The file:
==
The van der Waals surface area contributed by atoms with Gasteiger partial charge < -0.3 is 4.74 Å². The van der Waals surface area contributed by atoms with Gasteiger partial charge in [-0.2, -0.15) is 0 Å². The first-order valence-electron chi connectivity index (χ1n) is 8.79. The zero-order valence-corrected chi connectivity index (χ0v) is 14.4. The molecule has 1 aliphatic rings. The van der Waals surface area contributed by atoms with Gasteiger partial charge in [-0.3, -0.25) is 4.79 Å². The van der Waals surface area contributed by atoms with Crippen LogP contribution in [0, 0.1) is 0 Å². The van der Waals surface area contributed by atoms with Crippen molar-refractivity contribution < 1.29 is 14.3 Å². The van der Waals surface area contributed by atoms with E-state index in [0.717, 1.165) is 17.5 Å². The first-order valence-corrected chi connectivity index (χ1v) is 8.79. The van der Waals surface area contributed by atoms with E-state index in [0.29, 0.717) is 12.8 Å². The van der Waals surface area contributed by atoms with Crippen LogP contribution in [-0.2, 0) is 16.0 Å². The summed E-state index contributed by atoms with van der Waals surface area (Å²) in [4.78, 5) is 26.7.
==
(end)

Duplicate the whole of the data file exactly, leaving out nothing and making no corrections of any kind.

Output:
The van der Waals surface area contributed by atoms with Gasteiger partial charge < -0.3 is 4.74 Å². The van der Waals surface area contributed by atoms with Gasteiger partial charge in [-0.2, -0.15) is 0 Å². The first-order valence-electron chi connectivity index (χ1n) is 8.79. The zero-order valence-corrected chi connectivity index (χ0v) is 14.4. The molecule has 1 aliphatic rings. The van der Waals surface area contributed by atoms with Gasteiger partial charge in [-0.3, -0.25) is 4.79 Å². The van der Waals surface area contributed by atoms with Crippen LogP contribution in [0, 0.1) is 0 Å². The van der Waals surface area contributed by atoms with Crippen molar-refractivity contribution < 1.29 is 14.3 Å². The van der Waals surface area contributed by atoms with E-state index in [0.717, 1.165) is 17.5 Å². The first-order valence-corrected chi connectivity index (χ1v) is 8.79. The van der Waals surface area contributed by atoms with E-state index in [0.29, 0.717) is 12.8 Å². The van der Waals surface area contributed by atoms with Crippen LogP contribution in [-0.2, 0) is 16.0 Å². The summed E-state index contributed by atoms with van der Waals surface area (Å²) in [4.78, 5) is 26.7.